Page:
By Benjamin Ryan
Pregnant women with HIV have a much higher risk of transmitting the virus to their newborns if they are coinfected with hepatitis B virus (HBV) and have a high hep B viral load, aidsmap reports.
Presenting their findings at the 2019 Conference on Retroviruses and Opportunistic Infections in Seattle, researchers retrospectively analyzed data from the HPTN 046 trial, which ran from 2007 to 2010 in sub-Saharan Africa and studied the effects on mother-to-child HIV transmission rates of providing infants of HIV-positive mothers with six months of the antiretroviral (ARV) Viramune (nevirapine) versus a placebo. During the trial period, it was common for pregnant women with HIV in this region not to receive ARV treatment for that virus.
The new study’s authors studied stored samples from the pregnant women to see whether they had hep B upon entering HPTN 046 and also to determine their HBV viral load upon delivery. They defined a high viral load as 1 million or higher and a low viral load as less than 1 million.
A total of 2,016 mothers and their 2,041 infants were included in the analysis. Eighty-eight (4.3 percent) of the women had HBV. They each had one newborn, and the group of babies was evenly divided between the placebo and Viramune arms. The women had a median age of 27 years old.
After adjusting the data to account for differences between the women according to CD4 count, age and their own use of ARV treatment, the researchers found a higher rate of low birth weight among the babies of women who had a high HBV viral load (30 percent of such infants, or 3 in 10) compared with the newborns of women who did not have hep B (6 percent of such infants, or 5 in 78). However, this difference was not statistically significant, meaning it could have occurred by chance.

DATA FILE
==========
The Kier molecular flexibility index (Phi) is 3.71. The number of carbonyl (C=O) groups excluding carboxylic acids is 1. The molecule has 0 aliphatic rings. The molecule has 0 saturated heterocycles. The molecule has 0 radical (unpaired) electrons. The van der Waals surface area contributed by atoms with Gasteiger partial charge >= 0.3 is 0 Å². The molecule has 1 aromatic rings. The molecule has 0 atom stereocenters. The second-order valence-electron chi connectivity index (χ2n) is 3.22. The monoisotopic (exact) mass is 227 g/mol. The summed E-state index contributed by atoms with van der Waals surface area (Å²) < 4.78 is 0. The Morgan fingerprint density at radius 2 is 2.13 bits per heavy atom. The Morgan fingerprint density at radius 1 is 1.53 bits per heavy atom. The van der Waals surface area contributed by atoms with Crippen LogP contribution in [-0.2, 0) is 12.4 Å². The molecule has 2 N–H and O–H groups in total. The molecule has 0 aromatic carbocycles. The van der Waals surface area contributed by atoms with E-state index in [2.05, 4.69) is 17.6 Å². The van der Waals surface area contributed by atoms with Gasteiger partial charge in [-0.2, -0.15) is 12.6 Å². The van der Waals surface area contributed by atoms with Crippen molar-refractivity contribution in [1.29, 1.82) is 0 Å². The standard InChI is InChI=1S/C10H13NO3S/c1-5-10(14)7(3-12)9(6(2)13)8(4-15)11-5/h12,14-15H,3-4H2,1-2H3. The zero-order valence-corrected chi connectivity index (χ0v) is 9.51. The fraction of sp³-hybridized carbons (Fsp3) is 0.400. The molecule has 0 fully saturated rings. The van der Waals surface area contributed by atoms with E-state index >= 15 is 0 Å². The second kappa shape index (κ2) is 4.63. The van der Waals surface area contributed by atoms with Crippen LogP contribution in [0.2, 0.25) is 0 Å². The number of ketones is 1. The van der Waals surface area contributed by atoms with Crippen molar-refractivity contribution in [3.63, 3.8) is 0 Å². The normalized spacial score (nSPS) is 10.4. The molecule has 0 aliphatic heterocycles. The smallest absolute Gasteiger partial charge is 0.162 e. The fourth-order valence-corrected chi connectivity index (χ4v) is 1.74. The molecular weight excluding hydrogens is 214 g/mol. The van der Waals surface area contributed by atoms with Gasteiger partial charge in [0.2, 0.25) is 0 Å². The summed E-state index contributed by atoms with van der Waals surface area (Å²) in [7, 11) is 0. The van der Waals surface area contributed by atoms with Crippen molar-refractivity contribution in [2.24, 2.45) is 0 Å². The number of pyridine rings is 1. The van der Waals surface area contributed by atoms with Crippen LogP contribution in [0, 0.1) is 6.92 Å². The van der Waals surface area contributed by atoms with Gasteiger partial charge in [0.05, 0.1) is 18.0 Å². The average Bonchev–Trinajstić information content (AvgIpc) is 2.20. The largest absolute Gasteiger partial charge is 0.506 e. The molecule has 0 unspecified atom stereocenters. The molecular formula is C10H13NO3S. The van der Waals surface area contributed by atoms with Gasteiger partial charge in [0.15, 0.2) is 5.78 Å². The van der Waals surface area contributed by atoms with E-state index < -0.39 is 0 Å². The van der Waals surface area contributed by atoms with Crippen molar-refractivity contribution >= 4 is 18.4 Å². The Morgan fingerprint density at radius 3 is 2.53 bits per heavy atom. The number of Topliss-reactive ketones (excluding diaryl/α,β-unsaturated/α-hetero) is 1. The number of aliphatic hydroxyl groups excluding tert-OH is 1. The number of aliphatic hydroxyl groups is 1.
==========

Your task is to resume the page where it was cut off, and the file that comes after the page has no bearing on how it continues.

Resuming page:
After parsing the data more closely, the researchers found that having a hep B viral load above 100,000 at delivery was associated with low birth weight.
Twenty percent (2 of 10) of the mothers who had a high hep B viral load transmitted HIV to their newborns compared with 4 percent (53 of 1,953) of those who did not have HBV and none (0 of 78) of those who had a low hep B viral load. These differences were statistically significant. Compared with the women who did not have HBV, those with a high hep B viral load were 6.75 times more likely to transmit HIV to their newborns. There was no difference in the mother-to-child HIV transmission rate between those without hep B and those with a low HBV viral load.